Hector puts his beautiful hostage into another jet where he intends to send her off into the sky to perish. As in the final film Hal offers his malevolent adversary his power ring in exchange for Carol’s life. Hammond takes the ring, then goes back on his word and launches the jet. While rejoicing in his victory the villain realizes too late that you have to be chosen to wield a Green Lantern’s ring. The energy backfires on Hammond, leaving him a mangled and catatonic mess. Now all Hal has to do is save Carol, but that’s easier said than done. His ring is low on energy and the battery he uses to recharge it is miles away. Thus Hal has to climb into another jet and intercept his lady love before she dies. Once she’s in sight he ejects at 10,000 and approaching the sound barrier. His parachute gets ensnared by Carol’s jet and he manages to climb aboard to pull open the canopy and free her before they slam into the side of a cliff. In free fall, with mere seconds to live, the two young lovers share a final kiss and the power of love, as cheesy as this is going to sound, recharges the ring and Hal becomes the Lantern just in time to hasten their deadly descent.
With Hammond forever incapacitated and the world saved for now Hal finally acknowledges his responsibility as Earth’s protector and a member of the Green Lantern Corps. In the next-to-last scene he meets up with Pipe, who is now revealed to be none other than Alan Scott – the first Green Lantern of Earth. Scott wishes Hal well and implores him to explore the universe and all the wonders it contains (in so many words). The script ends with Hal joining Sinestro in Earth orbit and the two Lanterns streak off into the infinite void to find adventure on the thousands of planets that await their arrival.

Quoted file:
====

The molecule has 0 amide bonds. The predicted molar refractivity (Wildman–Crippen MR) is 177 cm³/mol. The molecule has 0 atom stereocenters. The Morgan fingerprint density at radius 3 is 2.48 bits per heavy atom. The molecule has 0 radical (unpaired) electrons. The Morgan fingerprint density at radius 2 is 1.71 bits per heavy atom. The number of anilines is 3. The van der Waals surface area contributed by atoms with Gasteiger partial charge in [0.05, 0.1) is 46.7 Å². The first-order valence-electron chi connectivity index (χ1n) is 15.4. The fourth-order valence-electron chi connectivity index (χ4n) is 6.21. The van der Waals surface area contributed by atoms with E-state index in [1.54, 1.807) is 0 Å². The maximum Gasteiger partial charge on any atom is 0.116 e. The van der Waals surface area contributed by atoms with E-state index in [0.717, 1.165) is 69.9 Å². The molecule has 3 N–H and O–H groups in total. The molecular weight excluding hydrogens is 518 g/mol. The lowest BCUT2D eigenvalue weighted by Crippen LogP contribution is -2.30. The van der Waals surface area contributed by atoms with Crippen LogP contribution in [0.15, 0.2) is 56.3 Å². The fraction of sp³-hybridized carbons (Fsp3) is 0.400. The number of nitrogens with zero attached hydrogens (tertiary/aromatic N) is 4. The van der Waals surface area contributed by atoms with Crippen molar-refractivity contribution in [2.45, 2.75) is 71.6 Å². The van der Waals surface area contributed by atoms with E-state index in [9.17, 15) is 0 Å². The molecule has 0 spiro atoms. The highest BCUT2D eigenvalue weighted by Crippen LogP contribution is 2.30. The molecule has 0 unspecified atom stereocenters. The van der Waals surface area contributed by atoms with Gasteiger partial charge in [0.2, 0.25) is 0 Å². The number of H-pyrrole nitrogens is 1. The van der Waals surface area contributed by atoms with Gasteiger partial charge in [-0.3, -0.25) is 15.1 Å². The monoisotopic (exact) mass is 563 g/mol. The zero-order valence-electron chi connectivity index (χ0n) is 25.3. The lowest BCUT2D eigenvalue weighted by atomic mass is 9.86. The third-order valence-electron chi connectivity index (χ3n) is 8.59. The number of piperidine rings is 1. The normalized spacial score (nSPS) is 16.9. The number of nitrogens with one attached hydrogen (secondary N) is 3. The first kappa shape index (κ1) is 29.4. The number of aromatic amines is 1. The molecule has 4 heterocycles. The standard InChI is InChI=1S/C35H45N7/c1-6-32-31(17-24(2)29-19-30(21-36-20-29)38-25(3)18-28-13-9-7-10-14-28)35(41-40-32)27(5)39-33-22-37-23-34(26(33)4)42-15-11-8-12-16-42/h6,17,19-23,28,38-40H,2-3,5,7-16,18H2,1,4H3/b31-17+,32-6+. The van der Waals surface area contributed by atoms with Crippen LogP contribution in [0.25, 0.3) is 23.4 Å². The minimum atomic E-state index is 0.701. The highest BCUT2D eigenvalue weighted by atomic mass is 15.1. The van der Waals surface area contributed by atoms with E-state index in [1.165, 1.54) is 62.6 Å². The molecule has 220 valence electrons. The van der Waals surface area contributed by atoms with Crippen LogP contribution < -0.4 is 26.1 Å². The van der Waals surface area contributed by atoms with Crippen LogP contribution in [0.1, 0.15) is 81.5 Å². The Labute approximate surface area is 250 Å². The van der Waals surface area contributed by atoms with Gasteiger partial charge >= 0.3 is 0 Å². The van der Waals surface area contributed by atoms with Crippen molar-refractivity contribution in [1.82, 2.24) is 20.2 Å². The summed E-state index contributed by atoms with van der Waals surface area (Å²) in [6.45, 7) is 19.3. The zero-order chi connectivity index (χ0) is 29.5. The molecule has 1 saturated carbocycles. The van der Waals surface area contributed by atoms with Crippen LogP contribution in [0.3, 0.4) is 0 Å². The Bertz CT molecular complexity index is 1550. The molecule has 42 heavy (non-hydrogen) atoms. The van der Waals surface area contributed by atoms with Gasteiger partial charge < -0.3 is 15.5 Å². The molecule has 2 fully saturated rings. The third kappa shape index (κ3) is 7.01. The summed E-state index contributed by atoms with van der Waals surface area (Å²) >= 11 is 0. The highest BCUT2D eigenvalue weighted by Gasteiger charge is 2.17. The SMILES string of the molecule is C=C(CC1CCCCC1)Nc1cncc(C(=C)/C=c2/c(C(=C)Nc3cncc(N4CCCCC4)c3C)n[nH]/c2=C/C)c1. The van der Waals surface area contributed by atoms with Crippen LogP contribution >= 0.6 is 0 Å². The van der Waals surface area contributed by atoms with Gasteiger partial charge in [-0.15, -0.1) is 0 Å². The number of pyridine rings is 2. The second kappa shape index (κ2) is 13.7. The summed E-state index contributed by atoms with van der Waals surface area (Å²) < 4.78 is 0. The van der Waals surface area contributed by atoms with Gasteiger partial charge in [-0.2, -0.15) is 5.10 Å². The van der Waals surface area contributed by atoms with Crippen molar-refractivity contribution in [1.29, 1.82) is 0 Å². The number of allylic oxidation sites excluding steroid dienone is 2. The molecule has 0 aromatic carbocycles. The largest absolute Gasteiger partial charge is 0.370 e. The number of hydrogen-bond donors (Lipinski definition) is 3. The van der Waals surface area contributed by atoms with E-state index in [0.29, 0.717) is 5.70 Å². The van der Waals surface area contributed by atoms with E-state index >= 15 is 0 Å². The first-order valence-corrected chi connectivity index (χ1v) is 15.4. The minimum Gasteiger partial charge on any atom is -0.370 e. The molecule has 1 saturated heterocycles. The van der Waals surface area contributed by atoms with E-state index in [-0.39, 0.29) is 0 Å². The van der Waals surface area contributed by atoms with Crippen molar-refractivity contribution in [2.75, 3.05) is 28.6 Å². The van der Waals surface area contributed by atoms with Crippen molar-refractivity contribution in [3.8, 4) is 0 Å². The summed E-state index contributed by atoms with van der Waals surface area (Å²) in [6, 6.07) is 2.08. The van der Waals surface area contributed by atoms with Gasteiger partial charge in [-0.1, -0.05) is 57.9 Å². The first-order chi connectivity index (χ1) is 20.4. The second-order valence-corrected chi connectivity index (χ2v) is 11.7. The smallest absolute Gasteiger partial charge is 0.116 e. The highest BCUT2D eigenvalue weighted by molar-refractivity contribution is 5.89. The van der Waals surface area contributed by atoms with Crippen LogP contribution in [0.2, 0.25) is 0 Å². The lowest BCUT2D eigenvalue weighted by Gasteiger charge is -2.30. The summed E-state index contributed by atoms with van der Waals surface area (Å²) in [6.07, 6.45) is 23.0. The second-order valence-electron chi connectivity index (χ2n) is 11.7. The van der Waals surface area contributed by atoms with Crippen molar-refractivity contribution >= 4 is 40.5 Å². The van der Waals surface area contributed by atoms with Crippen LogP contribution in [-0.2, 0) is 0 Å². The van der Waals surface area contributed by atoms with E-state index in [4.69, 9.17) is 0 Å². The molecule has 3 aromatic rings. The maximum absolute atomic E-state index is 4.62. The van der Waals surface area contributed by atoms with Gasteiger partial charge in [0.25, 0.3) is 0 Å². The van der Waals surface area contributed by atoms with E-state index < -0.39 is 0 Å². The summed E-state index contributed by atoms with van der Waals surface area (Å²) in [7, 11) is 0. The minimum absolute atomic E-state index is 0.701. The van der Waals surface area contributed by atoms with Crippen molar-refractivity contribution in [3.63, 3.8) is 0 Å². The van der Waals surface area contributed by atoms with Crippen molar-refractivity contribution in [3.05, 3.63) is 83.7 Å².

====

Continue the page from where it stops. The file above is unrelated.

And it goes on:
Now this, my friends, is how you write a great Green Lantern movie. The 2008 draft isn’t perfect and definitely needed some cosmetic surgery prior to going before the cameras, rather than the complete lobotomy Warner Bros. dictated was in order. Some of the one-liners land with a thud. Plus the script is lacking in what I consider to be one of the highlights of the 2011 Lantern film: Hal’s brutal training session on Oa with Kilowog. Maybe the writers considered it to be irrelevant since they included a sequence where Hal observes other Lanterns practicing making their power ring constructs. Regardless, this version of Green Lantern is possibly the most faithful and entertaining treatment of the character and his vibrant and outrageous mythology we could have hoped for. It has a droll sense of humor, the relationships are fleshed out well, and the dual villains Legion and Hector Hammond both become credible threats. Damn shame that the execs at Warner Bros. got cold feet and hired Goldenberg to gut Berlanti, Green, and Guggenheim’s superior efforts of everything that made it such a fantastic, celluloid-ready yarn.
If anything, the studio should have kept the original writing trio on to fine-tune this draft rather than sack them altogether in favor of bringing on a scribe who would faithfully execute the orders of the ignorant suits.
Martin Campbell, hot off launching Daniel Craig as the new James Bond in Casino Royale, was selected to helm the big-budget feature. No doubt this choice was made because New Zealander Campbell was an old hand at directing large-scale action features with the touch of a seasoned professional. That style might have proved adequately ideal for the earthbound adventure of The Mask of Zorro and the two Bond films he directed, but it seemed ill-suited for the action of Green Lantern that spanned from the imperiled terrain of the planet Earth to the furthest reaches of a universe mostly unknown to us mere mortals.